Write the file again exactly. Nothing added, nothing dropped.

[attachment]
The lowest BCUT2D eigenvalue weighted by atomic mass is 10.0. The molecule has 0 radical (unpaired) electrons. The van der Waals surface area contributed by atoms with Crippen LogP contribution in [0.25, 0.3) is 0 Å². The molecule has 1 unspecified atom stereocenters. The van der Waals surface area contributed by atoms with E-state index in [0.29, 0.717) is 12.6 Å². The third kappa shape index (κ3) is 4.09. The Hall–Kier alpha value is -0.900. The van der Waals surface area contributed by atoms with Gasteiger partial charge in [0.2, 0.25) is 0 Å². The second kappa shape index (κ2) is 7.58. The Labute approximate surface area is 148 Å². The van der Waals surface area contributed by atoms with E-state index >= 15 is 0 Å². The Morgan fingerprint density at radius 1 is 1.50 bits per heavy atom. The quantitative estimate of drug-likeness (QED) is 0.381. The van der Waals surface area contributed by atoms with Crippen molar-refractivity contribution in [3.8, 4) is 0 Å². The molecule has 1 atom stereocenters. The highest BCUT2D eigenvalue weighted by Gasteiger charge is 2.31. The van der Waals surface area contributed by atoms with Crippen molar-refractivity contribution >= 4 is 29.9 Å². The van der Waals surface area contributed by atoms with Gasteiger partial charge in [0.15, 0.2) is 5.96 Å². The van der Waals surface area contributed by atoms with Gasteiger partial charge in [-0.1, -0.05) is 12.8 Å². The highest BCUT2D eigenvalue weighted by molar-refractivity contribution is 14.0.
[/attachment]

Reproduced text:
The lowest BCUT2D eigenvalue weighted by atomic mass is 10.0. The molecule has 0 radical (unpaired) electrons. The van der Waals surface area contributed by atoms with Crippen LogP contribution in [0.25, 0.3) is 0 Å². The molecule has 1 unspecified atom stereocenters. The van der Waals surface area contributed by atoms with E-state index in [0.29, 0.717) is 12.6 Å². The third kappa shape index (κ3) is 4.09. The Hall–Kier alpha value is -0.900. The van der Waals surface area contributed by atoms with Gasteiger partial charge in [0.2, 0.25) is 0 Å². The second kappa shape index (κ2) is 7.58. The Labute approximate surface area is 148 Å². The van der Waals surface area contributed by atoms with E-state index >= 15 is 0 Å². The Morgan fingerprint density at radius 1 is 1.50 bits per heavy atom. The quantitative estimate of drug-likeness (QED) is 0.381. The van der Waals surface area contributed by atoms with Crippen molar-refractivity contribution in [3.8, 4) is 0 Å². The molecule has 1 atom stereocenters. The highest BCUT2D eigenvalue weighted by Gasteiger charge is 2.31. The van der Waals surface area contributed by atoms with Crippen molar-refractivity contribution >= 4 is 29.9 Å². The van der Waals surface area contributed by atoms with Gasteiger partial charge in [0.15, 0.2) is 5.96 Å². The van der Waals surface area contributed by atoms with Gasteiger partial charge in [-0.1, -0.05) is 12.8 Å². The highest BCUT2D eigenvalue weighted by molar-refractivity contribution is 14.0.